In the example above, the funds needed to buy a home could be invested in LDUR while those needed for a new car as well as a portion of the reserve for household expenses could be invested in MINT. The balance of the reserve for expenses would likely need to be in a money market fund. The relative size of these three investments could be adjusted as the time approaches for purchasing the car and the home. In other words, the portfolio can be rebalanced between these three investments, bringing the overall portfolio down to a lower risk/return target as the need for cash becomes more immediate.

Figure 3 illustrates cash tiering by risk tolerance, showing the change in allocation as holding periods decrease.

Tiering cash attempts to better align the risk and return characteristics of cash and alternative cash assets with the holding period and risk tolerance of investors to preserve purchasing power and enhance risk-adjusted return.

*Money market funds are not insured or guaranteed by FDIC or any other government agency and although such funds seek to preserve the value of your investment at $1.00 per share, it is possible to lose money by investing in money market funds.

The Author

Jerome M. Schneider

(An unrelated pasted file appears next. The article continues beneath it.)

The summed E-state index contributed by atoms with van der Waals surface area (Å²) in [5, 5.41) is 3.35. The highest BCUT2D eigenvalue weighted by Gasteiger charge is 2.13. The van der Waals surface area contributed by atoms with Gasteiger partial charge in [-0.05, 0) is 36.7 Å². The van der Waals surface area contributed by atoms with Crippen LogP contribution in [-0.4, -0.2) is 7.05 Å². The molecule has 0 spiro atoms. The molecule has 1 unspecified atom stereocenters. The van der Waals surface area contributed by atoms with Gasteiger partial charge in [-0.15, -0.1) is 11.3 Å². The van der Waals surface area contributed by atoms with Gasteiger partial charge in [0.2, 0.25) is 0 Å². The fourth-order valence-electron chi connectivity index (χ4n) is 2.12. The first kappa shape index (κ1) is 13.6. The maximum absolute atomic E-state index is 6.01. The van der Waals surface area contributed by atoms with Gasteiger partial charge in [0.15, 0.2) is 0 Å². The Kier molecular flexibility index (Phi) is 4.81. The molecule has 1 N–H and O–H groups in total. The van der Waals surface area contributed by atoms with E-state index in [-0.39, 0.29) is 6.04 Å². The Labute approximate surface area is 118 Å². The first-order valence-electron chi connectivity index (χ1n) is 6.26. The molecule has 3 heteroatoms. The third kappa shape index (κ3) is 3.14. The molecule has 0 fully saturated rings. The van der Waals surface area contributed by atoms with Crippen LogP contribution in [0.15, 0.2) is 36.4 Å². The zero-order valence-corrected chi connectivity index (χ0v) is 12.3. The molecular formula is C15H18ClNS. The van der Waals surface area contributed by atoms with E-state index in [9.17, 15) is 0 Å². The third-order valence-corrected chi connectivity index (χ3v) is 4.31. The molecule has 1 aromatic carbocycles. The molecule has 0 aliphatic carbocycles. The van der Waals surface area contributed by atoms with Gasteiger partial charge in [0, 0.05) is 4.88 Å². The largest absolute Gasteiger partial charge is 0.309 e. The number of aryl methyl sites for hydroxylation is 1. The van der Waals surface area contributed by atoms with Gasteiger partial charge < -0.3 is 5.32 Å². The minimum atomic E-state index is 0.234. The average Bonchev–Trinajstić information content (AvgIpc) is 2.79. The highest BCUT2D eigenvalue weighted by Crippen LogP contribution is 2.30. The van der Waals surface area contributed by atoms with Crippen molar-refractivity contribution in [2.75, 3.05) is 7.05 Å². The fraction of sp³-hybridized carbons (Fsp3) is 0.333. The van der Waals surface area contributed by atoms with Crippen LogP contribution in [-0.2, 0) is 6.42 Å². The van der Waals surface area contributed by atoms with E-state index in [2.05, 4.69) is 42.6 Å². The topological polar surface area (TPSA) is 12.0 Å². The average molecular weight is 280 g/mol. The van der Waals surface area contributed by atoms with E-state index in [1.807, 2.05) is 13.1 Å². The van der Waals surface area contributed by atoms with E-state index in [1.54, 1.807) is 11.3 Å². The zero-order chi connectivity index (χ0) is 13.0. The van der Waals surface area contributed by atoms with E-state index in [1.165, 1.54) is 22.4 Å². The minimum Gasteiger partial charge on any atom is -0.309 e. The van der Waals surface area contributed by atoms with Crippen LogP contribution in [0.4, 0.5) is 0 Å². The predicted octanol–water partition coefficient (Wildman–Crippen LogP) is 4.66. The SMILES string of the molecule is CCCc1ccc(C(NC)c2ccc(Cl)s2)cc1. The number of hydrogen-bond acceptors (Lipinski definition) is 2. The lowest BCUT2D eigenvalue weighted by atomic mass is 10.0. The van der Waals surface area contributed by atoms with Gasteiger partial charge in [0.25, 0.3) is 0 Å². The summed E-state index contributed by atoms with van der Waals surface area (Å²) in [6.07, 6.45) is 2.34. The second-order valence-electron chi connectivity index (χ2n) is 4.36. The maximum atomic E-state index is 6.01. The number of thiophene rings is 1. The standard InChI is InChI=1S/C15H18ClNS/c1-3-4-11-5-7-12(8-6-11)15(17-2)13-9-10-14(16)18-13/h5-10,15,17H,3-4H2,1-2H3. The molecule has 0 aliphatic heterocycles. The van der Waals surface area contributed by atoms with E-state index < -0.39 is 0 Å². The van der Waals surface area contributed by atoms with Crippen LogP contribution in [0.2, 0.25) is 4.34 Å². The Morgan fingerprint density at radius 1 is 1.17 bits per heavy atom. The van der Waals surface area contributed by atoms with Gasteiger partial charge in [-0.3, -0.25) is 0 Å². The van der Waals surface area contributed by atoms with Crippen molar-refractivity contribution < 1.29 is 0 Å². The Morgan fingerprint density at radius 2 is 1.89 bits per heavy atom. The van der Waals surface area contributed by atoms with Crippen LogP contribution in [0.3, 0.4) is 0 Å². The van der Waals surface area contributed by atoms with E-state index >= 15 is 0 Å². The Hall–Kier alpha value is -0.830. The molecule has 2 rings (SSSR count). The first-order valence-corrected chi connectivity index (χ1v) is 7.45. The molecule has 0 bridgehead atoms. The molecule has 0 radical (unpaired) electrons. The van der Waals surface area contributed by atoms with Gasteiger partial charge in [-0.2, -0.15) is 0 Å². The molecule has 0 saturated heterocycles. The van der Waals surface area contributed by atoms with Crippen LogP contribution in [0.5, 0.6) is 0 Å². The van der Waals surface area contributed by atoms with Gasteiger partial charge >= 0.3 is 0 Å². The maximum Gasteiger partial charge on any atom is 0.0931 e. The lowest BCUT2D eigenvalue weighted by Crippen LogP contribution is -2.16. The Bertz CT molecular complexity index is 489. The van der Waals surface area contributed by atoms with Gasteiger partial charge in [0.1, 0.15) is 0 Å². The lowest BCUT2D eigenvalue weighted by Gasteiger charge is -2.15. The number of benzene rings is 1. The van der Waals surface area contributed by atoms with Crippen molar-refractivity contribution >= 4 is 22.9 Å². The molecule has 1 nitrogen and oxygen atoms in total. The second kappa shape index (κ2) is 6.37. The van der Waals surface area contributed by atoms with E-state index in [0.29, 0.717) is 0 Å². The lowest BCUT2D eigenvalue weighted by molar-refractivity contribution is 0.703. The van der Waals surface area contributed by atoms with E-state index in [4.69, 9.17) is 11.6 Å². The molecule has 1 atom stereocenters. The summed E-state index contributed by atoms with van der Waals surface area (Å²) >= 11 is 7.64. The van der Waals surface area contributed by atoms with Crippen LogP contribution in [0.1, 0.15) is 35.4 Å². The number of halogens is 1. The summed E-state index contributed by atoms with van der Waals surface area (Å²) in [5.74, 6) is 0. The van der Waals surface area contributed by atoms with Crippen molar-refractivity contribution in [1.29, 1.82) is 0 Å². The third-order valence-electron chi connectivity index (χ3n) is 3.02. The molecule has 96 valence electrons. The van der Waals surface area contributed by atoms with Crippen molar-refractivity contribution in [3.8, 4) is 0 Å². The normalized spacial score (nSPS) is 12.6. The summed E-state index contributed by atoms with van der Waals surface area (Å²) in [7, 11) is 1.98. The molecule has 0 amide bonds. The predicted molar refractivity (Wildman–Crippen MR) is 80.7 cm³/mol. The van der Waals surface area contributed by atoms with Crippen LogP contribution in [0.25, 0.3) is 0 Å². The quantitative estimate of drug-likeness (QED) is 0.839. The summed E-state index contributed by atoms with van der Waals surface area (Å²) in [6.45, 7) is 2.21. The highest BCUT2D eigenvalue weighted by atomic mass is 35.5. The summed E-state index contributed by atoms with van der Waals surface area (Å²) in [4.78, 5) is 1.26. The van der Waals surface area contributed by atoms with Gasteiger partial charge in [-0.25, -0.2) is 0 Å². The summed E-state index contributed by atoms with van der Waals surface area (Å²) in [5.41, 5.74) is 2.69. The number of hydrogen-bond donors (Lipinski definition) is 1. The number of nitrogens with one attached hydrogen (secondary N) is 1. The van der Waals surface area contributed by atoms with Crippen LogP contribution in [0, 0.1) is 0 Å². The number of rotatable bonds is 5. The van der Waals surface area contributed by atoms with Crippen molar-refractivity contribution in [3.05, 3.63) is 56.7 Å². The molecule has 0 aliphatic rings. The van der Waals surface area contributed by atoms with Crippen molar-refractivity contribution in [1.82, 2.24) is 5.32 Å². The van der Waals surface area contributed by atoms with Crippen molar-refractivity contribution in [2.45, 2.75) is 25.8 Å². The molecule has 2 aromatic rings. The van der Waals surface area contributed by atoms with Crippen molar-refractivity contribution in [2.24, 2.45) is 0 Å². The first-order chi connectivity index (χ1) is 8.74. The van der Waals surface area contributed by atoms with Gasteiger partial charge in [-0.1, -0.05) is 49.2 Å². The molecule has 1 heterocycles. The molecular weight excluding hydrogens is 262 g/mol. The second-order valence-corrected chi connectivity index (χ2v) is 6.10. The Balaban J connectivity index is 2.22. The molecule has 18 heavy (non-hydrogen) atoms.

Head of Short-Term Portfolio Management

Natalie Zahradnik

ETF Strategist

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Disclosures

Investors should consider the investment objectives, risks, charges and expenses of the funds carefully before investing. This and other information are contained in the Fund’s prospectus, which may be obtained by contacting your PIMCO representative. Please read the prospectus carefully before you invest.

The “risk-free” rate can be considered the return on an investment that, in theory, carries no risk. Therefore, it is implied that any additional risk should be rewarded with additional return. All investments contain risk and may lose value.

The allocation scenarios discussed herein are not based on any particularized financial situation, or need, and are not intended to be, and should not be construed as, a forecast, research, investment advice or a recommendation for any specific PIMCO or other strategy, product or service. Individuals should consult with their own financial advisors to determine the most appropriate allocations for their financial situation, including their investment objectives, time frame, risk tolerance, savings and other investments. Volatility is historical and is likely to change over time. Other fixed income allocations may be less volatile. Fixed income is only one possible portion of an investor’s portfolio, which can also include equities and other products. Investors should speak to their financial advisors regarding the investment mix that may be right for them based on their financial situation and investment objectives.

The Morningstar Fixed Income Fund Manager of the Year (2015) award is based on the strength of the manager, performance, strategy, and firm’s stewardship.

The performance figures presented reflect the total return performance for fund type or fund share classes stated. These figures reflect changes in share price, reinvestment of dividends, and capital gain distributions. All periods longer than one year are annualized.